Identity, Policing, and Appropriation
I’ve recently noticed what appears to be the uncritical importing of the language of appropriation from discussions of heritage to those of gender variance. Now, I certainly think that the term is useful in some situations. For example, drag is a rich queer tradition that under certain conditions, might be said to be appropriated in ways that do not honour its history, or that are uncritical caricatures of femininity and queerness (see the practice of straight men dressing up as “girls” for Hallowe’en).
However, I often see the term being used much more broadly, in ways that diminish its analytical usefulness and that sometimes say more about the accuser’s belief in a true trans* or queer narrative than about the accused hirself. I see a lot of folks calling others out for “appropriating” these labels, but that claim implies that the person doing the calling-out is the sole arbitrator of what is appropriate and inappropriate usage of that label. We only have monopolies on the definitions of identity terms insofar as they apply to ourselves. Nobody owns what it is to be queer/a dyke/a fag/trans*/genderqueer for all people everywhere. In particular, it is almost startling how quickly genderqueer — a term which did not even exist 20 years ago — is being shaped into a coherent, readily understood, nonporous identity category. How else could these accusations of appropriation make sense, without reference to a stable, commonsense genderqueer identity?
And while it’s true that “words mean things,” it’s also true that definitions hold power, and that to enforce your definition of an identity label on someone is thus an act of power. What makes your definition better than someone else’s? What makes it truer? Is it, perhaps, because your experience leads you to feel very strongly about it? What would it mean to acknowledge that other people might feel similarly about their own definitions?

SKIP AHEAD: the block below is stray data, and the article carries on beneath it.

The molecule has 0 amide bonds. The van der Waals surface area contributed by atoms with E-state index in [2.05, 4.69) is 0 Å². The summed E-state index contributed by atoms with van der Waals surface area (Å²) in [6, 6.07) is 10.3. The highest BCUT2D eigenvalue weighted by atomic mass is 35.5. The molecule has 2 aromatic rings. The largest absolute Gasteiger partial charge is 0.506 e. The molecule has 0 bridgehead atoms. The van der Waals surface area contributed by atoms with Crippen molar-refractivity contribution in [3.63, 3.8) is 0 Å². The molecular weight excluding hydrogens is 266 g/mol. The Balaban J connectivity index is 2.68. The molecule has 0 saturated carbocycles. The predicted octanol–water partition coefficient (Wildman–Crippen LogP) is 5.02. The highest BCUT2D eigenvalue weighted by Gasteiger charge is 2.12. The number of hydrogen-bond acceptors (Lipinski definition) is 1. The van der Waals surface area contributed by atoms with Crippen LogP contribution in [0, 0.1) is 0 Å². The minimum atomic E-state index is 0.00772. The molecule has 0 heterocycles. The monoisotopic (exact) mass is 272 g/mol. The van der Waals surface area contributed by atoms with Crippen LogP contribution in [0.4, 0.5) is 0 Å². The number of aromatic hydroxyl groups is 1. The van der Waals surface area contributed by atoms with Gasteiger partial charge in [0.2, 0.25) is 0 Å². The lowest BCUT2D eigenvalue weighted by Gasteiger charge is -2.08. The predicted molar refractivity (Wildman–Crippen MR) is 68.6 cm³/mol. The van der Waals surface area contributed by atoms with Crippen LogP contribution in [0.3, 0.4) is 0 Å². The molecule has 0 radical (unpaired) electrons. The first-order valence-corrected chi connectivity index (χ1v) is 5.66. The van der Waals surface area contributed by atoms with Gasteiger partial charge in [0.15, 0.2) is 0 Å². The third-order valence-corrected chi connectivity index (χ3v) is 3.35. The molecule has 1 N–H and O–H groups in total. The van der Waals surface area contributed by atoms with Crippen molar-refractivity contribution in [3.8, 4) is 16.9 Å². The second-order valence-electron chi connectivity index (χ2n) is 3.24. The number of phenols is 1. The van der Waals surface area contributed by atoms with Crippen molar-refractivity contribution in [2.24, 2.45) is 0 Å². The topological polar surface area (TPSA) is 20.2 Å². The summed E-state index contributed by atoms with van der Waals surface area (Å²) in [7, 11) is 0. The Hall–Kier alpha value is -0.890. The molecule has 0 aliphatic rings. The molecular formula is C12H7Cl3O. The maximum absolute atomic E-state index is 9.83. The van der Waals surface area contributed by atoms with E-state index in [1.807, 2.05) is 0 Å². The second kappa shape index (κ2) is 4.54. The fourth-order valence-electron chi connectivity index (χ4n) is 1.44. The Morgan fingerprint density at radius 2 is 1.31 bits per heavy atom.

I’m tired of folks who feel they have to expel “pretenders” from their identities in order to shore up the boundaries between categories. I understand the motivation, in that if you’ve invested in a particular identity category, you might feel that its authenticity is somehow being diluted by letting “just anyone” claim it. But I can’t help but feel that those who engage in this kind of behaviour are throwing other folks under the bus in order to hold on to some tiny scraps of privilege.
I think that identity policing also results from a conflation of identity and experience. I believe that some of these arguments about appropriation could then be resolved if we were able to distinguish between identities and experiences. Surely we can talk about the myriad different experiences among folks who hold the same identities. There are differences between people who seek gender-related medical inventions and those who don’t, those who have diagnoses of GID and those who don’t. Recognizing these differences doesn’t invalidate anyone’s identifications. In fact, it’s critical if we want to support and understand each other.
The problem arises when the differences between us are used to construct a hierarchy of oppressions, whereby someone must have suffered X, Y, and Z indignities and abuses in order to be considered legitimately queer/trans*/genderqueer. I’d hope we can agree that this is not a useful pursuit. We should be able to talk about our differences without denying anyone the right to identify the way they wish. The alternative — disavowing experiential differences within our communities — carries with it the very real threat that some folks’ needs will be left behind as others who don’t share those needs speak for them, presuming shared experiences and goals.